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Letting Assistive Technology Do Its Job

September 13, 2022

This summer, in between weeks at camp, activity workbooks, and crafts that now litter our kitchen table, my daughter learned how to use our Amazon Echo. My daughter has used our Echo frequently these past few months – issuing commands to play the Sing 2 Soundtrack, tell her knock-knock jokes, setting her own timer for timeouts, and using Alexa as a watch. Although she’s only six-years-old, she’s quickly learning that technology isn’t just something fun that can provide hours of Minecraft tutorial videos – it’s a tool that can be leveraged for learning.

Despite my early attempts at getting my daughter to write – and do so frequently – it’s been an area of learning in which she continues to work at. She gets frustrated in her pursuit to spell all the words she writes correctly – and even more so when I refuse to spell the words for her, instead trying to coax her to write the sounds she hears.

Her frustration mounted recently when she was having a particularly rough time with some words she was trying to spell out. After my initial refusal to spell them for her, I asked her what tools she might be able to use to help her figure it out. She initially pulled out a list of sight words, but after not having much success locating the needed word from that list, she again approached me as I sat at my desk. Looking up at our Amazon Echo that sits atop my work area, I saw the “lightbulb” turn on as she proceeded to ask Alexa how to spell the word. And man, did Alexa deliver! The delight that took over my daughter as she realized she now had a tool that could help her spell words was palpable.

Now, as she took the next 10 minutes finishing her writing activity and utilizing Alexa to spell more complex words, did I stop her at any point and call what she was doing “cheating”? OF COURSE NOT! As an educator for the last 14 years, I recognize how technology can be leveraged as a tool for learning. My daughter might not have known how to spell that particular word this time around – heck, maybe not next time either – but at some point, she will and she’ll remember back to the time when she turned to Alexa and was provided a service that eased her anxiety with writing…that even made it more enjoyable.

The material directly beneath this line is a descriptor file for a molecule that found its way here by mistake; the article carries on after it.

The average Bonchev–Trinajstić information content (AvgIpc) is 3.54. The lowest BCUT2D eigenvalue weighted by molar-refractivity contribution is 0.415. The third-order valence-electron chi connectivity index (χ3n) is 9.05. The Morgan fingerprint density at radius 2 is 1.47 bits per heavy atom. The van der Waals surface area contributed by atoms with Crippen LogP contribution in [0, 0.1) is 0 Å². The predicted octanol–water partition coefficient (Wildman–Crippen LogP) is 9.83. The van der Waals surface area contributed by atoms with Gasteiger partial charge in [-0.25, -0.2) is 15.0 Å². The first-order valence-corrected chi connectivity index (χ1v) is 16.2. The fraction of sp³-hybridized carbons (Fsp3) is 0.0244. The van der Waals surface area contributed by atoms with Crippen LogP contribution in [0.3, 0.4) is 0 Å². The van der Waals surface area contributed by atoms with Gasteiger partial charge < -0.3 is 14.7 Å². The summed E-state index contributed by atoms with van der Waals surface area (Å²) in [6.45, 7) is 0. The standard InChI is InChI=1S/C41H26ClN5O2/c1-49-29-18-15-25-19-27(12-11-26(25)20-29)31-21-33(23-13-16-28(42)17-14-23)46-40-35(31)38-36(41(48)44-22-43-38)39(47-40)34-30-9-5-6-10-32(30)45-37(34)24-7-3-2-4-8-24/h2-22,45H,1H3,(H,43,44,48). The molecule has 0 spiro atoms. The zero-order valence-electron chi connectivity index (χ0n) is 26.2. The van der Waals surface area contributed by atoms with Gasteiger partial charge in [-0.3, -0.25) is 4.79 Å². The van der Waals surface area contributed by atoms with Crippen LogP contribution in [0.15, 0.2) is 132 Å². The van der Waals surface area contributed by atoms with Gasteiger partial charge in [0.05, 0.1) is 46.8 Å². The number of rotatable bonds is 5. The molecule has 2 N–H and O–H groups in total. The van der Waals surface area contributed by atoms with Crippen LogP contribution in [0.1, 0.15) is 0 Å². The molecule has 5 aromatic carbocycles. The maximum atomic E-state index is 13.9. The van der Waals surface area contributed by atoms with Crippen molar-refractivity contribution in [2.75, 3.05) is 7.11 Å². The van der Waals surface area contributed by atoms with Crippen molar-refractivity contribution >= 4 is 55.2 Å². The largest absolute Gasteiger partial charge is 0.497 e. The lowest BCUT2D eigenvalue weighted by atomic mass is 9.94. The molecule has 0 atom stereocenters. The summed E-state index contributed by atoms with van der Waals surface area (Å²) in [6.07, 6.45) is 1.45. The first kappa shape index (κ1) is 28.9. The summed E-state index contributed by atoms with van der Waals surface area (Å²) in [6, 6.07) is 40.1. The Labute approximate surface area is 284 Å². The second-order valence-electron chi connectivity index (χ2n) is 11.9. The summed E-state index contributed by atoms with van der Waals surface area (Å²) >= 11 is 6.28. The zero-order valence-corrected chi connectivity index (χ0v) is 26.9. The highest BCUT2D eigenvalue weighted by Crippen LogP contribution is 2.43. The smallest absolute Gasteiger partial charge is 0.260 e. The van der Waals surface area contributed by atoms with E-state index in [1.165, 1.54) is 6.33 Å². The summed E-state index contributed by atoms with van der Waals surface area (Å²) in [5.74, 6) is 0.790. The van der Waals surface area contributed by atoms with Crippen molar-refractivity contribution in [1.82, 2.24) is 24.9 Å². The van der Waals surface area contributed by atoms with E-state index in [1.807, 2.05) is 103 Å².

As a former special education teacher and technology coach, I’ve come across many teachers who would view these types of opportunities as “cheating” or providing an unfair advantage to students. Things like using accessibility features on a device – speech to text for word processing, text to speech, masking,etc. – are sometimes looked on unfavorably in the general education classroom. However, I believe that learning to use these tools and then recalling and implementing them throughout one’s learning process not only teaches students important self-advocacy skills that will continue beyond the walls of the classroom, but it also helps relieve performance anxiety many students (especially those with special needs) feel when confronted with academic tasks they feel they won’t meet success.

This school year I encourage educators to let kids utilize these tools. Having more accessible devices isn’t cheating – it is providing structures that will make ALL students feel successful in your classroom. While technology may not completely level the playing field, it allows students – especially students who might be struggling – to get in the game and play.

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